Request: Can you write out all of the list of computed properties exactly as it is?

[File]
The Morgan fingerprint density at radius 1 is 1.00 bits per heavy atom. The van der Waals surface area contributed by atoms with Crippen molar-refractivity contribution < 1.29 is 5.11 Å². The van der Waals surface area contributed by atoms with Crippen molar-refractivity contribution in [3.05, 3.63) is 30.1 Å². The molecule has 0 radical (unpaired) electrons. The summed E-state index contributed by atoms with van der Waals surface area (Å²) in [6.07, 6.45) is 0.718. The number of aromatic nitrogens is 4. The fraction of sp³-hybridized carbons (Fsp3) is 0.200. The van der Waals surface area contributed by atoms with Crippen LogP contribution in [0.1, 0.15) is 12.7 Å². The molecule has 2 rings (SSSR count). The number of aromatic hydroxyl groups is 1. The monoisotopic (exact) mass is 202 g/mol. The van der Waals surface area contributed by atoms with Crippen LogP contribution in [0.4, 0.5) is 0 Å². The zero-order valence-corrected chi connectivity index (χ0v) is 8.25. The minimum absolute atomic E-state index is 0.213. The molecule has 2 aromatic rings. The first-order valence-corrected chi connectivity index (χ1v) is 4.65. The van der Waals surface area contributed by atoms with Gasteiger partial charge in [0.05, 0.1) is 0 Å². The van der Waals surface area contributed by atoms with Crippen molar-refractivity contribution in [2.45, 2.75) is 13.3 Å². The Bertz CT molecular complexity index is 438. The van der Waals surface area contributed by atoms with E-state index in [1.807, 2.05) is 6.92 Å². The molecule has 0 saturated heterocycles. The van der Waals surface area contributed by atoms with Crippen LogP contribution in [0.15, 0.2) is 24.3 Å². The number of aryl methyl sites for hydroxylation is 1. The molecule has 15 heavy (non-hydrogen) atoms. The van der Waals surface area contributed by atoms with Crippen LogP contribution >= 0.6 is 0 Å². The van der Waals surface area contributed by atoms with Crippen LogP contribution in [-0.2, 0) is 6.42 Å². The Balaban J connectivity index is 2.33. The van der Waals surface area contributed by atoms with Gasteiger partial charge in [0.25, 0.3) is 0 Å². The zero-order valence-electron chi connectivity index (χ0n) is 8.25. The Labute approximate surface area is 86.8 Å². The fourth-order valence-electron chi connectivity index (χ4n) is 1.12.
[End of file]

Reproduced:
The Morgan fingerprint density at radius 1 is 1.00 bits per heavy atom. The van der Waals surface area contributed by atoms with Crippen molar-refractivity contribution < 1.29 is 5.11 Å². The van der Waals surface area contributed by atoms with Crippen molar-refractivity contribution in [3.05, 3.63) is 30.1 Å². The molecule has 0 radical (unpaired) electrons. The summed E-state index contributed by atoms with van der Waals surface area (Å²) in [6.07, 6.45) is 0.718. The number of aromatic nitrogens is 4. The fraction of sp³-hybridized carbons (Fsp3) is 0.200. The van der Waals surface area contributed by atoms with Crippen LogP contribution in [0.1, 0.15) is 12.7 Å². The molecule has 2 rings (SSSR count). The number of aromatic hydroxyl groups is 1. The monoisotopic (exact) mass is 202 g/mol. The van der Waals surface area contributed by atoms with Crippen LogP contribution in [0.4, 0.5) is 0 Å². The zero-order valence-corrected chi connectivity index (χ0v) is 8.25. The minimum absolute atomic E-state index is 0.213. The molecule has 2 aromatic rings. The first-order valence-corrected chi connectivity index (χ1v) is 4.65. The van der Waals surface area contributed by atoms with Gasteiger partial charge in [0.05, 0.1) is 0 Å². The van der Waals surface area contributed by atoms with Crippen molar-refractivity contribution in [2.45, 2.75) is 13.3 Å². The Bertz CT molecular complexity index is 438. The van der Waals surface area contributed by atoms with E-state index in [1.807, 2.05) is 6.92 Å². The molecule has 0 saturated heterocycles. The van der Waals surface area contributed by atoms with Crippen LogP contribution in [0.15, 0.2) is 24.3 Å². The number of aryl methyl sites for hydroxylation is 1. The molecule has 15 heavy (non-hydrogen) atoms. The van der Waals surface area contributed by atoms with Crippen LogP contribution >= 0.6 is 0 Å². The van der Waals surface area contributed by atoms with Crippen LogP contribution in [-0.2, 0) is 6.42 Å². The Balaban J connectivity index is 2.33. The van der Waals surface area contributed by atoms with Gasteiger partial charge in [0.25, 0.3) is 0 Å². The zero-order valence-electron chi connectivity index (χ0n) is 8.25. The Labute approximate surface area is 86.8 Å². The fourth-order valence-electron chi connectivity index (χ4n) is 1.12.